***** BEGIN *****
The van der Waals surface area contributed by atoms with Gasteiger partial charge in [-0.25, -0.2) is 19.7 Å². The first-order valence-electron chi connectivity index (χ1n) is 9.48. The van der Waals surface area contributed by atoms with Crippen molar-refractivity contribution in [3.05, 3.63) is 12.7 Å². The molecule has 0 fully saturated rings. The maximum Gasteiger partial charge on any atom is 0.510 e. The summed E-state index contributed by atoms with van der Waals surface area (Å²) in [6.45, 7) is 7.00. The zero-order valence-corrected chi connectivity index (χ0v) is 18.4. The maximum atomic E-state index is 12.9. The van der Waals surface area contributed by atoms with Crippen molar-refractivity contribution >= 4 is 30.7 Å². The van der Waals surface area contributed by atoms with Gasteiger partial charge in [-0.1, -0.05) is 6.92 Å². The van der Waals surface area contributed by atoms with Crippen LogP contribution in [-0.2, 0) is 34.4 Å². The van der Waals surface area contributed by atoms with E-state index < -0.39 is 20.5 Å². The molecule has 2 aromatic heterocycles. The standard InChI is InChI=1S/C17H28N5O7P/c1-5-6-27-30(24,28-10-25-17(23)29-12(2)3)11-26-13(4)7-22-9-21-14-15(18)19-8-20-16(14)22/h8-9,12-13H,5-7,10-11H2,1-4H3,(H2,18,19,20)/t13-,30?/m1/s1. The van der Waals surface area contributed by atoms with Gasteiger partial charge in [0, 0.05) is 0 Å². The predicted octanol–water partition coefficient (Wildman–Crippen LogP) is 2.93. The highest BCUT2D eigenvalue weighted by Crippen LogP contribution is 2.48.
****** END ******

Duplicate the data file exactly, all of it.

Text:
The van der Waals surface area contributed by atoms with Gasteiger partial charge in [-0.25, -0.2) is 19.7 Å². The first-order valence-electron chi connectivity index (χ1n) is 9.48. The van der Waals surface area contributed by atoms with Crippen molar-refractivity contribution in [3.05, 3.63) is 12.7 Å². The molecule has 0 fully saturated rings. The maximum Gasteiger partial charge on any atom is 0.510 e. The summed E-state index contributed by atoms with van der Waals surface area (Å²) in [6.45, 7) is 7.00. The zero-order valence-corrected chi connectivity index (χ0v) is 18.4. The maximum atomic E-state index is 12.9. The van der Waals surface area contributed by atoms with Crippen molar-refractivity contribution >= 4 is 30.7 Å². The van der Waals surface area contributed by atoms with Gasteiger partial charge in [-0.1, -0.05) is 6.92 Å². The van der Waals surface area contributed by atoms with Crippen LogP contribution in [-0.2, 0) is 34.4 Å². The van der Waals surface area contributed by atoms with E-state index < -0.39 is 20.5 Å². The molecule has 2 aromatic heterocycles. The standard InChI is InChI=1S/C17H28N5O7P/c1-5-6-27-30(24,28-10-25-17(23)29-12(2)3)11-26-13(4)7-22-9-21-14-15(18)19-8-20-16(14)22/h8-9,12-13H,5-7,10-11H2,1-4H3,(H2,18,19,20)/t13-,30?/m1/s1. The van der Waals surface area contributed by atoms with Gasteiger partial charge in [0, 0.05) is 0 Å². The predicted octanol–water partition coefficient (Wildman–Crippen LogP) is 2.93. The highest BCUT2D eigenvalue weighted by Crippen LogP contribution is 2.48.